Just two seasons ago, Matt Kemp was at the pinnacle of what appeared to be a Hall of Fame caliber career. The star center fielder, freshly 26 at the end of the 2011 season, signed a massive contract that would keep him in Dodger blue for the next eight seasons for $160 million. The stage was set for one of the brightest stars in baseball to cement his legacy. Two short years later, he may be the odd man out in a crowded Dodger outfield. With such high expectations to live up to, it should not come as a surprise that Kemp will not accept a bench role for the upcoming 2014 season.
After all, this is a player who established himself as one of the game’s very best in 2011. He finished second in the MVP race after batting .324 with 39 home runs and 126 runs batted in. He swiped 40 bases, narrowly missing becoming one of the game’s rare 40-40 men. He led the league in total bases. When commentators called Kemp one of baseball’s most talented players, they had ample evidence to back up the claims.
Then came the injury problems. After an incredible start to the 2012 season that saw him pick up right where he left off after his outstanding 2011 campaign, Kemp hit the disabled list on May 14 with hamstring issues. This was a noteworthy event at the time, as the injury prevented the usually durable Kemp from continuing his streak of 399 consecutive games played. Unfortunately for the slugging Los Angeles outfielder, durable was no longer an adjective that would be used to describe him going forward. There is no question Kemp is using this new reputation as an injury-prone player as motivation to prove himself worthy of a starting job next year rather than sitting back and accepting a bench role.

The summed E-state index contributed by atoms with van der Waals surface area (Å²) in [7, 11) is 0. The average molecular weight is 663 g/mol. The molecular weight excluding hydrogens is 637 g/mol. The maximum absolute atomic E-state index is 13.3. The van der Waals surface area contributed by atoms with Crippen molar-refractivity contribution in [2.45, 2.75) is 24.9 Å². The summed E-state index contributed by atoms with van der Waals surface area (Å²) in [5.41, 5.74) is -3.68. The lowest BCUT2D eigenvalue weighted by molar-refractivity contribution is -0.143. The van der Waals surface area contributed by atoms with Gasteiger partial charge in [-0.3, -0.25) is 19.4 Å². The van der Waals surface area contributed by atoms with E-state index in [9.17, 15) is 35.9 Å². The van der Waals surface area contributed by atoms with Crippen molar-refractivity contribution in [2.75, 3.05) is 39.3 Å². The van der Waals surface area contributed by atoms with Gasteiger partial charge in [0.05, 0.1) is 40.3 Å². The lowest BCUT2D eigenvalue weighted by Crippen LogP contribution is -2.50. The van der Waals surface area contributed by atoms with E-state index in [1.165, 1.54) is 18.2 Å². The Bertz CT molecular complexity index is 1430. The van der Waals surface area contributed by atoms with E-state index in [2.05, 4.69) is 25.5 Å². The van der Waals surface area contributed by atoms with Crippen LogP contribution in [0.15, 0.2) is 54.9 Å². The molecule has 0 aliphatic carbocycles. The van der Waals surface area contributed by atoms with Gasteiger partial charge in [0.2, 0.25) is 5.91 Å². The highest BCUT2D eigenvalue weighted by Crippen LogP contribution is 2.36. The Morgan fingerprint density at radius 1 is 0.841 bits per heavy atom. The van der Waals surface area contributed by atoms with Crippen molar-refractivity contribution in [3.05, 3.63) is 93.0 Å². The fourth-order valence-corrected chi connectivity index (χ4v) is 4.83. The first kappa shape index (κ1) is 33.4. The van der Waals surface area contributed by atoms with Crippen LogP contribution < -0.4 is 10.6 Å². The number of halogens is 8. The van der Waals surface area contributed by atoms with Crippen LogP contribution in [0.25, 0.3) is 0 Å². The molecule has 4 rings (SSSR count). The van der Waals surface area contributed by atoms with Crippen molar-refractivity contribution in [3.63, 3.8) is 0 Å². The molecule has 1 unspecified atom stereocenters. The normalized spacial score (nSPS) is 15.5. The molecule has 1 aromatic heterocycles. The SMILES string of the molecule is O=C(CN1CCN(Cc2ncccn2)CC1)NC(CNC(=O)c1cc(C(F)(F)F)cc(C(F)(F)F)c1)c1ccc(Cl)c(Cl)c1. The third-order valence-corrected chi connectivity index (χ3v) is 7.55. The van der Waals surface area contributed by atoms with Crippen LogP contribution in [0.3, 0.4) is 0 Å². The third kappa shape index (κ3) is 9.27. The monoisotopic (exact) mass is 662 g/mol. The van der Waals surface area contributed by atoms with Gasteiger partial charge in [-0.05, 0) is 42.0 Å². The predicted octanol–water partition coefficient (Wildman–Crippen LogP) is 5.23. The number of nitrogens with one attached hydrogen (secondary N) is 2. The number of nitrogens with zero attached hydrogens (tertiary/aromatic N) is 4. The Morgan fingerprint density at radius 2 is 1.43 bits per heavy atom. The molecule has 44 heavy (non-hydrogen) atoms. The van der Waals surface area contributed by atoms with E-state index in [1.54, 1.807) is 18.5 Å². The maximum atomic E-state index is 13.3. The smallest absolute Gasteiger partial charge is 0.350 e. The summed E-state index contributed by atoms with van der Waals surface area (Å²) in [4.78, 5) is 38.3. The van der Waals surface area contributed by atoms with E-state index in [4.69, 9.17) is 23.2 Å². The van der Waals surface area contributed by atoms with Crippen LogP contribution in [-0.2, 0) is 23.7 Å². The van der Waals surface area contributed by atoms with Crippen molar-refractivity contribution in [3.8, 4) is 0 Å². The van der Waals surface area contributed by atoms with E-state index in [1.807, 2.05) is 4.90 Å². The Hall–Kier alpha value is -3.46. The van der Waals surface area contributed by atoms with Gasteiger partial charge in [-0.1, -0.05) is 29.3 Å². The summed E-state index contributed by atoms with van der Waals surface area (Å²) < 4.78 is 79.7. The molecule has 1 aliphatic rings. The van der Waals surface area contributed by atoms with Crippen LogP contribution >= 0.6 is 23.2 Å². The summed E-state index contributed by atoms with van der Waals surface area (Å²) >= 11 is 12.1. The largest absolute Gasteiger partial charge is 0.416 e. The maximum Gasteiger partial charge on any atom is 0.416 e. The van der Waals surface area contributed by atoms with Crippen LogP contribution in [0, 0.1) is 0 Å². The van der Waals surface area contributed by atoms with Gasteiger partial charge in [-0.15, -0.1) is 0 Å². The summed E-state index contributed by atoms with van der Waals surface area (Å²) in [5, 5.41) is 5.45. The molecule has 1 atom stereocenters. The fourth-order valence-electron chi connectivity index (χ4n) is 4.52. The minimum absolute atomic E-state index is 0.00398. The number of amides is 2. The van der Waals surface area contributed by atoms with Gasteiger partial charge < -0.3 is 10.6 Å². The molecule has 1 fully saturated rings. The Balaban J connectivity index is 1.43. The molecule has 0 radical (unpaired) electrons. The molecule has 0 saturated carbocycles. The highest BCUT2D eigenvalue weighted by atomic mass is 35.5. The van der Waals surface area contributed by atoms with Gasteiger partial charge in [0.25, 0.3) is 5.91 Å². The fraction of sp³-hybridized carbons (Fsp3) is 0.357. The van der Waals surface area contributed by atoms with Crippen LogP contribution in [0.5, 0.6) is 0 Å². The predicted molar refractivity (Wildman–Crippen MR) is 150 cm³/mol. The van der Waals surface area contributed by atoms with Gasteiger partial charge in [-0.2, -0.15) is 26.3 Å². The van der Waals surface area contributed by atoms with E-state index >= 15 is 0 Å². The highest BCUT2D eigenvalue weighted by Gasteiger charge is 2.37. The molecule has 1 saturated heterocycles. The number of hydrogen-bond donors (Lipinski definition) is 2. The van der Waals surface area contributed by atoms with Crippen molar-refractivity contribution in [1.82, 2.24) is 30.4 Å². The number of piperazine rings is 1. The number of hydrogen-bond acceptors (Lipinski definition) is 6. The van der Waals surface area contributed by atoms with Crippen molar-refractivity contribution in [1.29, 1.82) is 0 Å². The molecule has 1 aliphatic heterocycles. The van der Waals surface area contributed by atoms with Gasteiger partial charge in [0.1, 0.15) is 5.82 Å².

Almost immediately after returning from the disabled list, Kemp re-aggravated his hamstring injury while running the bases and had to go back to inactive status. He would go on to miss almost two months before returning, although he was still voted into the All-Star game for his impressive numbers. A late season crash into the fence at Coors Field further contributed to his physical woes, and although he played through the pain, he ultimately sought out shoulder surgery in the off-season. Despite finishing with impressive numbers for the 2012 season, Kemp managed to play in only 106 games. Unknown to anyone at the time, these issues foreshadowed what was to become an even more injury-marred 2013 campaign.
With the negative effects of the shoulder surgery still lingering, Kemp started the next season in a cold spell and wound up back on the disabled list with all-too-familiar hamstring problems in late May. He would return to the field in late June only to wind up back on the disabled list on July 8 due to feeling pain in his shoulder–the same shoulder he had surgery performed on prior to the season. While this setback did not keep him out long, he immediately found himself out again after an ankle injury resulting from a play at home plate. This injury would keep him sidelined for the remainder of what turned into a very disappointing season for Kemp.
Kemp’s injury problems coupled with the emerging talent of international sensation Yasiel Puig, the return of Carl Crawford, and a resurgent Andre Ethier have now forced the team to question which player may find himself without an every day job in 2014.
Considering the early career achievements of such an obviously talented player, it should come as no surprise that Kemp will not accept a bench role for the upcoming season. The 29-year-old should logically still have several prime seasons to offer, and the chance to give his employer a good return on their massive investment has not passed. On a positive note, a crowded outfield situation will not keep someone of Kemp’s pedigree down if his health permits him to play every day.
By Spencer Hendricks